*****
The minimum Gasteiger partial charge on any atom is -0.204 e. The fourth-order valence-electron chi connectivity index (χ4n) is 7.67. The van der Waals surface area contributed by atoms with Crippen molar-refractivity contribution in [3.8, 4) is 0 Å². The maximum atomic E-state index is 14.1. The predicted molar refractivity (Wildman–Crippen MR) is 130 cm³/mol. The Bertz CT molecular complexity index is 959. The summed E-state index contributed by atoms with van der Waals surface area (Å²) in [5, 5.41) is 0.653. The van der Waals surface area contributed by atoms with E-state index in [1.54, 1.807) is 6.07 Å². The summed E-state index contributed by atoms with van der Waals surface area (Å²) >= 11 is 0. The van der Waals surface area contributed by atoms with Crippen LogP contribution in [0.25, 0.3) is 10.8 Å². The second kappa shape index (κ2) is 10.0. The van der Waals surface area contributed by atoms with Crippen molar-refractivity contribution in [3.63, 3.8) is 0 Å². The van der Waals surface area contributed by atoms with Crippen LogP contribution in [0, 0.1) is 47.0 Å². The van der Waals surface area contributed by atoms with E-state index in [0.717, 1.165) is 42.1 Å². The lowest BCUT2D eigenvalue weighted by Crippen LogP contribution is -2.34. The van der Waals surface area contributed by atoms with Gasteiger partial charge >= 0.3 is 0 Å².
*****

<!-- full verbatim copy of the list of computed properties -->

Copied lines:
The minimum Gasteiger partial charge on any atom is -0.204 e. The fourth-order valence-electron chi connectivity index (χ4n) is 7.67. The van der Waals surface area contributed by atoms with Crippen molar-refractivity contribution in [3.8, 4) is 0 Å². The maximum atomic E-state index is 14.1. The predicted molar refractivity (Wildman–Crippen MR) is 130 cm³/mol. The Bertz CT molecular complexity index is 959. The summed E-state index contributed by atoms with van der Waals surface area (Å²) in [5, 5.41) is 0.653. The van der Waals surface area contributed by atoms with E-state index in [1.54, 1.807) is 6.07 Å². The summed E-state index contributed by atoms with van der Waals surface area (Å²) >= 11 is 0. The van der Waals surface area contributed by atoms with Crippen LogP contribution in [0.25, 0.3) is 10.8 Å². The second kappa shape index (κ2) is 10.0. The van der Waals surface area contributed by atoms with Crippen molar-refractivity contribution in [3.63, 3.8) is 0 Å². The van der Waals surface area contributed by atoms with Crippen LogP contribution in [0, 0.1) is 47.0 Å². The van der Waals surface area contributed by atoms with E-state index in [0.717, 1.165) is 42.1 Å². The lowest BCUT2D eigenvalue weighted by Crippen LogP contribution is -2.34. The van der Waals surface area contributed by atoms with Gasteiger partial charge >= 0.3 is 0 Å².